INTRO: Generosity is widespread. Many people make gifts to loved ones and charities. On the surface, gift-giving is simple and straightforward. Without considering certain financial, tax and control factors, however, it is easy to make a mistake about the timing, type and/or amount of a prospective gift. Ultimately, it may or may not be wise to make the gift at all. In this blog post, I’ll give a few examples of common gift-giving mistakes, some of which can be painful.
Mistake #1: Giving an amount that leaves you vulnerable to a lower quality of life. I have worked with generous clients who concentrate so much on what they would like to give to loved ones that they lose sight of, or convince themselves to sacrifice, their own financial wellbeing. People are living longer. Future financial markets, your long-term health needs and the circumstances of an intended donee are never certain. So, unless you are extraordinarily wealthy, you are well advised to be conservative when making (irrevocable) gifts.
Mistake #2: Failing to take advantage of federal estate and gift tax rules. Federal estate tax and gift tax rules render certain gifts tax neutral. It is wise to seek advice about these rules so you can give in the most tax efficient manner. For example, if you give more than $14,000 (in cash and/or the value of other assets) to any individual(s) during a calendar year, you are required to file a federal gift tax return; and the excess you give to anyone over $14,000 reduces the federal estate tax exemption available on your death. Additionally, you are able to give (pay) an unlimited amount to healthcare providers and educational institutions for the benefit of a loved one as long as the payments are made directly to the provider.
Mistake #3: Missing the opportunity to designate a charitable organization(s) as beneficiary of your retirement plan (e.g. IRA or 401K). If you’re charitably inclined, you should consider designating one or more charities as beneficiary of your retirement plan rather than as beneficiary of your living trust. Charities enjoy a tax-exempt status. So, when a charity withdraws funds from the retirement plan it inherits from you, it pays no income tax and therefore enjoys 100% of the plan funds. Alternatively, when your loved one is the beneficiary of your retirement plan (assuming you funded it with pre-tax dollars), your loved one will pay federal and state income tax on the amounts he or she withdraws, and will thus enjoy as little as about 60% of the plan funds.
Mistake #4: Making lifetime versus testamentary gifts of appreciated assets. Elders are often inclined to make lifetime gifts of highly appreciated assets, such as a principal residence, vacation home or investment property, to children or other loved ones. However, if your loved ones instead receive such appreciated asset on your death, they receive a major income tax benefit known as a “step-up” in income tax basis. This allows the inheritor to sell the asset and pay no income tax on the sale. Alternatively, if you gifted the same asset during your life and your loved ones sold the asset, they would step into your shoes and be liable for income tax just as you would have been if you had sold the asset. Accordingly, it behooves you to talk to your tax advisor to determine how compelling the basis “step-up” will be if you keep an appreciated asset and gift it on your death (e.g. through your living trust) rather than during your life.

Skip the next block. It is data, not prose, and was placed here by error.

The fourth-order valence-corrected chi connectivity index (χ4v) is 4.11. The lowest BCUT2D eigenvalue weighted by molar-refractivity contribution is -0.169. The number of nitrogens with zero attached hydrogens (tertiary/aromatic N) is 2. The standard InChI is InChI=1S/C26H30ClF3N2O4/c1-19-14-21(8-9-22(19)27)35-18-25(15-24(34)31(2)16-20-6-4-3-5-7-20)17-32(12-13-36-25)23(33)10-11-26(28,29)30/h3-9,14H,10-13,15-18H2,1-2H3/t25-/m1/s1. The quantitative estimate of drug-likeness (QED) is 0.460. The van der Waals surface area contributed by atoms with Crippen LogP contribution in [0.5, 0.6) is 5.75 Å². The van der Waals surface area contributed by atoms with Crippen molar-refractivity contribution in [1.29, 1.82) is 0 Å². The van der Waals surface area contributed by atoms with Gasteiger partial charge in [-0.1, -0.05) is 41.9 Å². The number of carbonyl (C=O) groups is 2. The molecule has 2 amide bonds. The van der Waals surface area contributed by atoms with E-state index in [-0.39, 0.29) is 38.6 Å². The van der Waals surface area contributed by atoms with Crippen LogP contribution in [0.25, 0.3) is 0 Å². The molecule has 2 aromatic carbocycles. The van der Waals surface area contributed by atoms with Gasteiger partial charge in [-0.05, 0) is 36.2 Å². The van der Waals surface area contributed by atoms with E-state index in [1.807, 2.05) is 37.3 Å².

Mistake # 5: Gifting to minors into a custodial account. Many people make substantial gifts to minors into custodial accounts without realizing that the minor for whom the account is established will irrevocably own and control the funds upon reaching 18 – the age of majority (or as otherwise set up when establishing the account – in California, no older than 25). Instead, by creating an irrevocable trust for the minor, you can meaningfully control the disposition of funds to the child before and after he or she reaches a certain age(s) and/or satisfies certain conditions that you, the donor, deem necessary or appropriate. You can name a trustee and successor trustees in whom you have confidence to manage and distribute the funds prudently to the beneficiary.
This article is intended to provide information of a general nature, and should not be relied upon as legal, tax, financial and/or business advice. Readers should obtain and rely upon specific advice only from their own qualified professional advisors. This communication is not intended or written to be used, for the purpose of: i) avoiding penalties under the Internal Revenue Code; or ii) promoting, marketing, or recommending to another party any matters addressed herein.
Mr. Silverman is an attorney with R. Silverman Law Group, 1855 Olympic Blvd., Suite 125, Walnut Creek, CA 94596; (925) 705-4474; email@example.com.
ESTATE & TRUST ADMINISTRATION: Need to find an experienced estate & trust administrator in Walnut Creek CA? Contact Robert Silverman at 925-705-4474 for legal advice on a Revocable Living Trust, “Summary” Estate Administration, Trust/Estate Beneficiary Representation and Will & Trust Disputes.